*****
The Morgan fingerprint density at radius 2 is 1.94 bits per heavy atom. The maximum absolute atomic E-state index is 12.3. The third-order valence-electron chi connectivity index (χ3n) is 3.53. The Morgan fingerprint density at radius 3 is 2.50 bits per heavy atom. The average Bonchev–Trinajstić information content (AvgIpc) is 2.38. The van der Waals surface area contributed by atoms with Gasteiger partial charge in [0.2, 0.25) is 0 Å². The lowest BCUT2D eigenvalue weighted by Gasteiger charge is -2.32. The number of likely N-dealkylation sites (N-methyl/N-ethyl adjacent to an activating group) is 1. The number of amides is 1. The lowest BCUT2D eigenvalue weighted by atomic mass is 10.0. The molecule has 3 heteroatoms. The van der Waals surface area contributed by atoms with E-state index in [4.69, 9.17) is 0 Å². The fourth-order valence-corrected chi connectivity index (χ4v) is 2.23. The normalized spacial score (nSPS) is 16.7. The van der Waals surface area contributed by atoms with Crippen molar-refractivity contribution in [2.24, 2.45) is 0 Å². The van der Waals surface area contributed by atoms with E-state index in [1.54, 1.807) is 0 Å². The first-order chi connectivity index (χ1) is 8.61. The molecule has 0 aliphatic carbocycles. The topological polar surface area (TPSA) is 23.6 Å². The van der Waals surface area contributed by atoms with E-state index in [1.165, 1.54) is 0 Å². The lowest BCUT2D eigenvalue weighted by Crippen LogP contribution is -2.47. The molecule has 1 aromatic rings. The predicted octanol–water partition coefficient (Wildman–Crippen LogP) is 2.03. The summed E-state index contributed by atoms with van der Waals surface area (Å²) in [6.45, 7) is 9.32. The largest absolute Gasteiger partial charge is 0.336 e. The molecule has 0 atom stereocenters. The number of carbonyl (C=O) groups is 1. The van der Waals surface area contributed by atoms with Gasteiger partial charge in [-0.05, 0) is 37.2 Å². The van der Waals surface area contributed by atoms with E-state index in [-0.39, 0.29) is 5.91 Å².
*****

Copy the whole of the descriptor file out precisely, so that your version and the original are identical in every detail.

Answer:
The Morgan fingerprint density at radius 2 is 1.94 bits per heavy atom. The maximum absolute atomic E-state index is 12.3. The third-order valence-electron chi connectivity index (χ3n) is 3.53. The Morgan fingerprint density at radius 3 is 2.50 bits per heavy atom. The average Bonchev–Trinajstić information content (AvgIpc) is 2.38. The van der Waals surface area contributed by atoms with Gasteiger partial charge in [0.2, 0.25) is 0 Å². The lowest BCUT2D eigenvalue weighted by Gasteiger charge is -2.32. The number of likely N-dealkylation sites (N-methyl/N-ethyl adjacent to an activating group) is 1. The number of amides is 1. The lowest BCUT2D eigenvalue weighted by atomic mass is 10.0. The molecule has 3 heteroatoms. The van der Waals surface area contributed by atoms with E-state index in [4.69, 9.17) is 0 Å². The fourth-order valence-corrected chi connectivity index (χ4v) is 2.23. The normalized spacial score (nSPS) is 16.7. The van der Waals surface area contributed by atoms with Crippen molar-refractivity contribution in [2.24, 2.45) is 0 Å². The van der Waals surface area contributed by atoms with E-state index in [1.54, 1.807) is 0 Å². The first-order chi connectivity index (χ1) is 8.61. The molecule has 0 aliphatic carbocycles. The topological polar surface area (TPSA) is 23.6 Å². The van der Waals surface area contributed by atoms with E-state index in [1.165, 1.54) is 0 Å². The lowest BCUT2D eigenvalue weighted by Crippen LogP contribution is -2.47. The molecule has 1 aromatic rings. The predicted octanol–water partition coefficient (Wildman–Crippen LogP) is 2.03. The summed E-state index contributed by atoms with van der Waals surface area (Å²) in [6.45, 7) is 9.32. The largest absolute Gasteiger partial charge is 0.336 e. The molecule has 0 atom stereocenters. The number of carbonyl (C=O) groups is 1. The van der Waals surface area contributed by atoms with Gasteiger partial charge in [-0.05, 0) is 37.2 Å². The van der Waals surface area contributed by atoms with E-state index in [-0.39, 0.29) is 5.91 Å².